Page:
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Wot I Think: Pikuniku

Armless fun

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Do you remember those jelly-like toy octopuses you had when you were a kid, which you throw at a window or wall? They’d half-stick/half-walk their way down the surface, their legs glooping on and off as they rolled in a semi-controlled fall. That’s what the character in the ridiculously delightful Pikuniku most immediately reminds me of. It’s just the way he walks. It’s the most adorable thing there is. And he kicks too.

Pikuniku, as well as being outlandishly fun to say out loud, is a platforming puzzle game in which you play The Beast. A creature feared by the locals, because you’ve been gone long enough for them to have mythologised you. It turns out, however, that you’re a Mr Man-like red ball with eyes and legs, mostly expressionless, and definitely not terrifying.

Upon leaving your hillside hovel, you discover a green and happy village where the pear-like creatures delight in how money rains down from the skies, thanks to the apparent kindness of a corporation called Sunshine Inc. It’s definitely not suspicious that the CEO of Sunshine Inc. is a cloud! His enormous metal cloud robots are probably harvesting all their supplies of corn for good! Look at all the money they drop everywhere!

The inevitable unfolding plot (about which it would be frankly ludicrous to spend too much time analysing as an allegory for the ravishes of capitalism) is about fighting back against this naughty-bob.

Which involves poddling about, kicking physicsy objects, chatting with the locals, playing games, solving puzzles, jumping all over, winning at made-up sports, rolling through secret tunnels, being best at dance competitions, and kicking robots until they’re cross. Yes folks. This is officially: EXCELLENT.

Oh gosh, this is lovely. It’s silly yet brilliantly implemented, funny without being zany, cute without being cloying, and it all moves along at a splendid zip. One moment you’re traditionally platforming your way up into the clouds to find coins, the next you’re plotting the downfall of a corporation with a rag-tag group of rebellious leaves in their underground metro station, and after that you’re taking part in a completely one-off Dance Dance Revolution-style dance off with an arrogant robot.

And crucially, it does all of these bits extremely well. I’ll admit, when it went DDR I groaned. There was a moment maybe ten years back when every game thought it was a witty notion to crowbar the format in, and did a half-arsed job of it. Not so here! Despite being a one-and-done moment, more for the gag than anything else, it’s perfect! The buttons perfectly timed with the dance track, letting you find the groove to succeed. And it has the guts to not fall back on it again. Because maybe now you’re playing a weird version of basketball with a watermelon and haphazard kicking physics. Or playing hide-and-seek with a rock. Or engaged in a battle to the death with a slice of toast.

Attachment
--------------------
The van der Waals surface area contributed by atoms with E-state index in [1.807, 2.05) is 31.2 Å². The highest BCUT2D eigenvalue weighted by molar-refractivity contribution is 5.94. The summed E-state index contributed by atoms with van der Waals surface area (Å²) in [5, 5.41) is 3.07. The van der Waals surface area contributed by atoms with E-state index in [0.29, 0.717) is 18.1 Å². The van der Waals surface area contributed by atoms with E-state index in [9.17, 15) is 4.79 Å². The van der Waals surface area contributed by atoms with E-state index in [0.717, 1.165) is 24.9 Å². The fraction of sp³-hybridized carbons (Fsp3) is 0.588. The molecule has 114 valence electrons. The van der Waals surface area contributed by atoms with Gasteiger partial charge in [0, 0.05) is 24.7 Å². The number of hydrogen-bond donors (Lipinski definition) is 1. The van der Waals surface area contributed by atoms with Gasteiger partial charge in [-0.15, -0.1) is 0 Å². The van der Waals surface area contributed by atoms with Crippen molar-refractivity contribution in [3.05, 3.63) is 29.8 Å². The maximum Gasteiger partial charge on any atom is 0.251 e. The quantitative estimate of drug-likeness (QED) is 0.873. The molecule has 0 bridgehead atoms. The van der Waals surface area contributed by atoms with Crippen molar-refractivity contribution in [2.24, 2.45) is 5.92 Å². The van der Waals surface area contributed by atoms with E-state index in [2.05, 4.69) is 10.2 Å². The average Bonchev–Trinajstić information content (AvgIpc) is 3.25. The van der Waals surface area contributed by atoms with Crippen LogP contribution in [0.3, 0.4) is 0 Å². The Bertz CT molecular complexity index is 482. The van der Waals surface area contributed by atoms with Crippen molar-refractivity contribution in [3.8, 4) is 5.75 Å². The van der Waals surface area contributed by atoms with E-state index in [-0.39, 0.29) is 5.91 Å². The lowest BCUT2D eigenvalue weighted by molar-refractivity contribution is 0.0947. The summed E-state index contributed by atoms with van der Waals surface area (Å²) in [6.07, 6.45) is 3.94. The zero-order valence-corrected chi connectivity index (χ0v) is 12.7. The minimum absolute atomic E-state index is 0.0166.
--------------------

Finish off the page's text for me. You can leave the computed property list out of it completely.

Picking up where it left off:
This game just made me happy. The screenshots don’t do it justice – they make it look too simplistic. It’s about the game’s movement, the way The Beast staggers and flails, the extraordinarily brilliant bulge of his eyes when you fall down a long drop. And it’s about the dynamism of the conversations, the laughs it generates as you go. And I love the art. It lives on the exact mid-point between Grant Orchard’s Hey Duggee and Roger Hargreaves’ Mr Men books. It’s more the former than the latter, too, sharing Orchard’s apparent love of geometric design, and even the peculiar vignettes of dancing bugs. If developers Sectordub haven’t watched CBeebies’ Hey Duggee, I’ll eat my Squirrels badges.

The only issues I have here are minor. I didn’t love the music at all. It’s bleepy-bloopy, but just a bit too crude. The sound effects are all completely brill, so it’s an aural shame the music feels under-developed. The other is that I wish the art edges, especially the speech bubbles’, were smoother. There’s a jaggedy quality to them in places. Like I said, really minor.

What a really pleasant time this is. It’s family-friendly, without being a kids’ game. My son sat in for a couple of hours while I played this and adored it, but didn’t understand any of the plot. (The dialogue is text with noises, so I had to invent voices for all the characters to read it all aloud to him, which then led to our spending the rest of the day talking to each other in robot voices. My voice for the Worm Mother was quite the thing.)

This is a joyful, happy-faced good time. There are “boss fights”, but they’re deliberately not an impediment to progress. (One especially in a way that I shan’t spoil, but gosh it made me laugh.) The chatter is plentiful, but always fun to read (or enact). And it’s extremely funny.

What a very lovely thing.

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Who am I?

John Walker

Prisoner

One of the original co-founders of Rock, Paper, Shotgun, I tried to leave, but they won't let me. If anyone reads this, please send help.

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